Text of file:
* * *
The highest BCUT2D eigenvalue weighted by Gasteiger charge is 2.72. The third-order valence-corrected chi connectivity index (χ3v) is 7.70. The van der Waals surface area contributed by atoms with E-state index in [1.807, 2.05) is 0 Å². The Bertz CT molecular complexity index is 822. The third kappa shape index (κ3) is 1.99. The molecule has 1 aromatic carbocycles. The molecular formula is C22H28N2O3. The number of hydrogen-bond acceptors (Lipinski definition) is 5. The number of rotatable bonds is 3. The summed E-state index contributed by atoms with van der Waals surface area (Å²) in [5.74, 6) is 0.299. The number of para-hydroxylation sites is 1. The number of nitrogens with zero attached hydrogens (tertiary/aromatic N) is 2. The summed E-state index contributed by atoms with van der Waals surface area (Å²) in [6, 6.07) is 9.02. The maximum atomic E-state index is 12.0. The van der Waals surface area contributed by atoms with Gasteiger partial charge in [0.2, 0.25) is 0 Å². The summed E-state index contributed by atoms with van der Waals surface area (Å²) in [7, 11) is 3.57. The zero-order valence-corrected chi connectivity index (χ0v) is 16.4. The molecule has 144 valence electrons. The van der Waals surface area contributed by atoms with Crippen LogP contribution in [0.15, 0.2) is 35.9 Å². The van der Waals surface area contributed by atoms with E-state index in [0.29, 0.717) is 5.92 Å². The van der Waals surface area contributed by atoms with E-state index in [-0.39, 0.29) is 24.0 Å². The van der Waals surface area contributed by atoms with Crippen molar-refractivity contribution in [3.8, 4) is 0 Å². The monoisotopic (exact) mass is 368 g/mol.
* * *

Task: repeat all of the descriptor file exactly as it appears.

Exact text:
The highest BCUT2D eigenvalue weighted by Gasteiger charge is 2.72. The third-order valence-corrected chi connectivity index (χ3v) is 7.70. The van der Waals surface area contributed by atoms with E-state index in [1.807, 2.05) is 0 Å². The Bertz CT molecular complexity index is 822. The third kappa shape index (κ3) is 1.99. The molecule has 1 aromatic carbocycles. The molecular formula is C22H28N2O3. The number of hydrogen-bond acceptors (Lipinski definition) is 5. The number of rotatable bonds is 3. The summed E-state index contributed by atoms with van der Waals surface area (Å²) in [5.74, 6) is 0.299. The number of para-hydroxylation sites is 1. The number of nitrogens with zero attached hydrogens (tertiary/aromatic N) is 2. The summed E-state index contributed by atoms with van der Waals surface area (Å²) in [6, 6.07) is 9.02. The maximum atomic E-state index is 12.0. The van der Waals surface area contributed by atoms with Gasteiger partial charge in [0.2, 0.25) is 0 Å². The summed E-state index contributed by atoms with van der Waals surface area (Å²) in [7, 11) is 3.57. The zero-order valence-corrected chi connectivity index (χ0v) is 16.4. The molecule has 144 valence electrons. The van der Waals surface area contributed by atoms with Crippen LogP contribution in [0.15, 0.2) is 35.9 Å². The van der Waals surface area contributed by atoms with E-state index in [0.29, 0.717) is 5.92 Å². The van der Waals surface area contributed by atoms with E-state index in [-0.39, 0.29) is 24.0 Å². The van der Waals surface area contributed by atoms with Crippen molar-refractivity contribution in [3.8, 4) is 0 Å². The monoisotopic (exact) mass is 368 g/mol.